OK, we brought up kazoos & tissue paper & comb briefly in discussing Cannon’s Jug Stompers. Now we have the king of tissue paper & comb (your basic homemade kazoo), Red McKenzie. Because McKenzie’s music has to be heard to be believed, I’ve included a YouTube video of “Arkansa Blues,” one of McKenzie’s earliest sides. This song showcases McKenzie’s Mound City Blowers at their most “basic”—McKenzie on tissue paper & comb, Dick Slevin on kazoo & Jack Bland on tenor banjo. It’s a glorious hot jazz tune, & I love the liner notes to this cd in which James Kidd compares the ensemble to a “garage band.” It’s got that kind of élan & vitality.

But the Mound City Blowers were more than a novelty act. They recorded with renowned saxophonist Frank Trumbauer & also with early jazz guitar legend Eddie Lang (both Trumbauer & Lang appear on this album—the latter actually plays on at least a dozen cuts). Famed jazz banjoist Harry Reser also sat in with the Mound City Blowers. The selection on this album ranges from obscure tunes to hot jazz standards like “Tiger Rag,” “San” & “Panama.” The interplay with Trumbauer’s sax on “San” is a real treat, & the Blowers also do a fine “Tiger Rag” with Lang on guitar.

I know it takes some convincing to get folks to believe that instruments such as the humble kazoo or even humbler tissue paper & comb are truly “musical,” but they are. Just as Hezzie Trietsch could make amazing music on the slide whistle with the Hoosier Hot Shots or Gus Cannon could provide unforgettable bass lines on the jug, so too could McKenzie & Slevin create swinging & inventive melodies on their instruments of choice. & because the kazoo is near to our heart, I’ll be providing some background on this instrument in a post on Sunday. I hope you take that as an intriguing invitation, but if not, at least you can’t say I didn’t warn you.

As always, hope these selections may direct some of you to some new sounds.

Thursday, January 29, 2009

Thanks, Jacqueline!

Many thanks to Jacqueline T Lynch, author of three excellent blogs: "Another Old Movie Blog," "New England Travels," & "Tragedy & Comedy in New England" was kind enough to present me with the Premio Dardos Award. According to the wording sent me by Jacqueline:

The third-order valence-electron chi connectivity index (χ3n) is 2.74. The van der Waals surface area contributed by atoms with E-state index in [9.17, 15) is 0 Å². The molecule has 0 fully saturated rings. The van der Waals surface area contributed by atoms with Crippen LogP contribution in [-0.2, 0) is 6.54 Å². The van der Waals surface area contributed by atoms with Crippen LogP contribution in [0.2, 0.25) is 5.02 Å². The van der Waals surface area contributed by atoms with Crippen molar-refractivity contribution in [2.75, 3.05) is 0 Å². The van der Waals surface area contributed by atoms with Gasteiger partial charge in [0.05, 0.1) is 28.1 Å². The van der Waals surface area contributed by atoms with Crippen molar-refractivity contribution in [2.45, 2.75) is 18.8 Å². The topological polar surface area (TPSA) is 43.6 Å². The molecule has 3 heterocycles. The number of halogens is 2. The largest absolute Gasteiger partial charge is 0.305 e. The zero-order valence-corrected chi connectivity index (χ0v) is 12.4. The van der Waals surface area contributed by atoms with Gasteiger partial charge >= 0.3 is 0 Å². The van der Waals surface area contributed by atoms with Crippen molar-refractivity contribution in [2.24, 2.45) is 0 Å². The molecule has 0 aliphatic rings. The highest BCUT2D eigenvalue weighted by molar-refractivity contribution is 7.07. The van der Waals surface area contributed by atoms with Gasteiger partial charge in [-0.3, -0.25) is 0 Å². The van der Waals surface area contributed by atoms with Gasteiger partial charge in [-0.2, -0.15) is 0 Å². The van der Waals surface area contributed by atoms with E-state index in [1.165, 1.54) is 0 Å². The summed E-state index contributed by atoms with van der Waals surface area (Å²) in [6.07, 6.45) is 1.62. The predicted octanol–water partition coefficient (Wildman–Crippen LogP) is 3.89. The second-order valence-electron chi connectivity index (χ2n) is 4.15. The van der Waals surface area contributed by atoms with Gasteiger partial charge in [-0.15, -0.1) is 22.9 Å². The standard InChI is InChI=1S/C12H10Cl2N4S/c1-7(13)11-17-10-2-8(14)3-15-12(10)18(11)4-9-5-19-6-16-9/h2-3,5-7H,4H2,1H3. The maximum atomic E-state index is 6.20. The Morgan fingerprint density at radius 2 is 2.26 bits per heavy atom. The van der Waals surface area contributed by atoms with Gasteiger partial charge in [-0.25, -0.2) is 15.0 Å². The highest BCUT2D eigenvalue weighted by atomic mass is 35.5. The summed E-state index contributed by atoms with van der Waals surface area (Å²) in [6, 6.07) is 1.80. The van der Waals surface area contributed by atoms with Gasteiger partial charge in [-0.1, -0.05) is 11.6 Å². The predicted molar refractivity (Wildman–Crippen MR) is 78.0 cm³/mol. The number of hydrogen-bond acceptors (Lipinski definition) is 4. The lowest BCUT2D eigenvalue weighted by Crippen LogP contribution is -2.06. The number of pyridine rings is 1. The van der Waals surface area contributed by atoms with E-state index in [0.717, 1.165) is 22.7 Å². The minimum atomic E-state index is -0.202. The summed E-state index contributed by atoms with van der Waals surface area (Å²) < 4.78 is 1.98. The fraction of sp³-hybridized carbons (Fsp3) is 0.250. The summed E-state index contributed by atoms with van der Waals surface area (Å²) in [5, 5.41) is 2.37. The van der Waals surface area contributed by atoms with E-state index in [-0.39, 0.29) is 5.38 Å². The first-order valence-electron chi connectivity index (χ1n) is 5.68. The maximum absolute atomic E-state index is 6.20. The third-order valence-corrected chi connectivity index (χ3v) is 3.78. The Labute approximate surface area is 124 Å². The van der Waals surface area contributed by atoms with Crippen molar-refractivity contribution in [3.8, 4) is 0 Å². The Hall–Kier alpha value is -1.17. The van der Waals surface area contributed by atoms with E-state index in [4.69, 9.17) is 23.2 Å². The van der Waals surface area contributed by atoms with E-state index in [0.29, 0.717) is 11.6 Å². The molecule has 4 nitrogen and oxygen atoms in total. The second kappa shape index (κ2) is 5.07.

"The Dardos Award is given for recognition of cultural, ethical, literary, and personal values transmitted in the form of creative and original writing. These stamps were created with the intention of promoting fraternization between bloggers, a way of showing affection and gratitude for work that adds value to the Web."

The rules:
“1) Accept the award by posting it on your blog along with the name of the person that has granted the award and a link to his/her blog.
2) Pass the award to another five blogs that are worthy of this acknowledgement, remembering to contact each of them to let them know they have been selected for this award.”

I'm very flattered to receive this, especially from someone whose work I admire (& recommend). Now the tough part: picking just 5 blogs to pass this along to—I follow a number of blogs & all of them are deserving. As regular readers know, I spend my Thursday mornings-early afternoons wending thru the canyons & mountain passes in these parts, & I'll spend that time thinking over how to choose.

In the meantime, thanks to all you readers, & special thanks to Jacqueline T Lynch for her kind consideration.

UPDATE: OK, I'm back from the frigid & foggy wilds, & my picks follow, in alphabetical order (by blog name):

Ginger Ingenue of Asleep in New York: Ms Ingenue has a consistently unique, humorous & insightful take on classic films
— I always learn something & I'm always struck by her wit. Her post on "Hollywood Dolls" really hooked me on this blog, & I always look forward to her posts.

Citizen K. of Citizen K.: Citizen K's blog is a must-read in my opinion. Very insightful on political issues, & not afraid to tackle these subjects in depth